A: I have no doubt that it has been the Lord who has led me. I am honored, awed and amazed at what God does. He gave this job to me. I was not that smart. He would tell me what we were going to do next, and I would just listen because I was desperate. God’s wisdom got us to where we are today. I think He had another purpose. This prison is the largest maximum-security prison in America. It is one of the most famous prisons in the whole world. It has only murderers, rapists, armed robbers and habitual felons. The average sentence is 88 years, with 3,200 people in one place serving life sentences. Ninety percent of the inmates will die here. This is a place of hopelessness, so if Angola can change, the rest of the country’s prisons can’t say, “We can’t do this.” That’s why I think God chose Angola. I think it’s time to have revival in the prisons in America. The inmates believe that. They think the revival in America will happen in the prisons.
Q: How have the seminary extension courses that started 10 years ago played a role in the moral transformation?
A: It is catching on in America that the way to change the culture in prison is to change it from within. It is so simple. When I came, we had no church at the prison. We had only evangelists who would come and go, but there was nothing to build on. The New Orleans Baptist Theological Seminary started courses in 1996, and our classes graduated with caps and gowns. It was unbelievable! Now, we have several churches. We train the preachers who pastor their own churches in this prison. We have more than 100 prisoners enrolled in the classes now and more than 120 have already graduated. We’ve even sent missionaries to the other prisons in Louisiana to help replicate what the Lord has done here.
Q: Has your heart for souls changed the manner in which you oversee executions at Angola?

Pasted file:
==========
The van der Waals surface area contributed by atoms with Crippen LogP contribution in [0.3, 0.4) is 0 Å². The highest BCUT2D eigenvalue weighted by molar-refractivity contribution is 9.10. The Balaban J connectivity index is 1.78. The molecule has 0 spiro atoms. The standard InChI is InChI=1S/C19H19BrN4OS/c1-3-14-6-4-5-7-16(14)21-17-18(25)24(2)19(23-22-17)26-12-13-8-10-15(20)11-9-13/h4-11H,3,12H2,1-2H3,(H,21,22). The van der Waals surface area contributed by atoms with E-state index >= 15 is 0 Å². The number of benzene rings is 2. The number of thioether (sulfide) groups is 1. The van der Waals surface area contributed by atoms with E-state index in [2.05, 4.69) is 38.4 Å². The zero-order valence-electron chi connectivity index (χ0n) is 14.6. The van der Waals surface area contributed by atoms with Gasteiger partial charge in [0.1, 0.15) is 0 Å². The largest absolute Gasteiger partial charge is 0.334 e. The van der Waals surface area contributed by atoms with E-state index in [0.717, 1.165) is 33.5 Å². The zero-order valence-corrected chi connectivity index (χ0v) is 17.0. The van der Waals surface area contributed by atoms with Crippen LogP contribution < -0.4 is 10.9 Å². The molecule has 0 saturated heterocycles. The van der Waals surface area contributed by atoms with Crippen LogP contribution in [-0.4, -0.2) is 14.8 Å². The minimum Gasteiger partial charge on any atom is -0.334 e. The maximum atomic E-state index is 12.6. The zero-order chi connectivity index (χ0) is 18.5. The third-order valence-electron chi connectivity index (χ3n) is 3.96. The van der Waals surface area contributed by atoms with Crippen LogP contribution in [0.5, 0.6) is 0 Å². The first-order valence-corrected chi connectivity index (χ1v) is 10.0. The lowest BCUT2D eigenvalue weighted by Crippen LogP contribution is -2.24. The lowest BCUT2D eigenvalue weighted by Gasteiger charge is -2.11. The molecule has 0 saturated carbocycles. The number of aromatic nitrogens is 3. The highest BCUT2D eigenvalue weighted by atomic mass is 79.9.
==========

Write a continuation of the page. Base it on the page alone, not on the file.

A: After the first execution that I supervised, I realized that I hadn’t said a word to the dying prisoner about his soul. That ground all the way to the roots of my own faith. I failed miserably. If someone is going to die, and you have ample chance to talk to them about their soul and you just sit there with your mouth closed–that’s horrible! I have to live with that the rest of my life. Thank God for forgiveness.
At my second execution, I had the opportunity to share about the thief on the cross whom Christ forgave as they were crucified. Before the execution I told the prisoner some of what I had read in Billy Graham’s book “Angels.” I told him of God’s assurance of salvation if he repented of his sins and trusted Christ as his Savior. At the time of his execution the prisoner asked me to hold his hand. From that time on, I’ve held the hand of several prisoners I’ve had to execute. They were Christians and they wanted me to hold their hand. What is so sad is that I couldn’t hold the hand of the victim. We can’t ever forget the victim of a violent crime.
Q: Do you think what is happening at Angola can be exported to other prison systems across America?
A: Even if I were an atheist warden and hated God, I would want this kind of culture in my prison because the inmates are more peaceful and there isn’t the violence. It’s something you should do because it’s the right thing and it will change people’s lives. It happened at Angola. The next thing is to get the Bible colleges in this country to step up to the plate and offer to establish these colleges in prisons. We at Angola do all this while still keeping the separation of church and state, because there are no tax dollars going to these Bible colleges. Therefore, the church community gets involved, pays the tuition, supports the Bible college and makes their country and the world safer. That’s what is going to happen. That’s what is happening.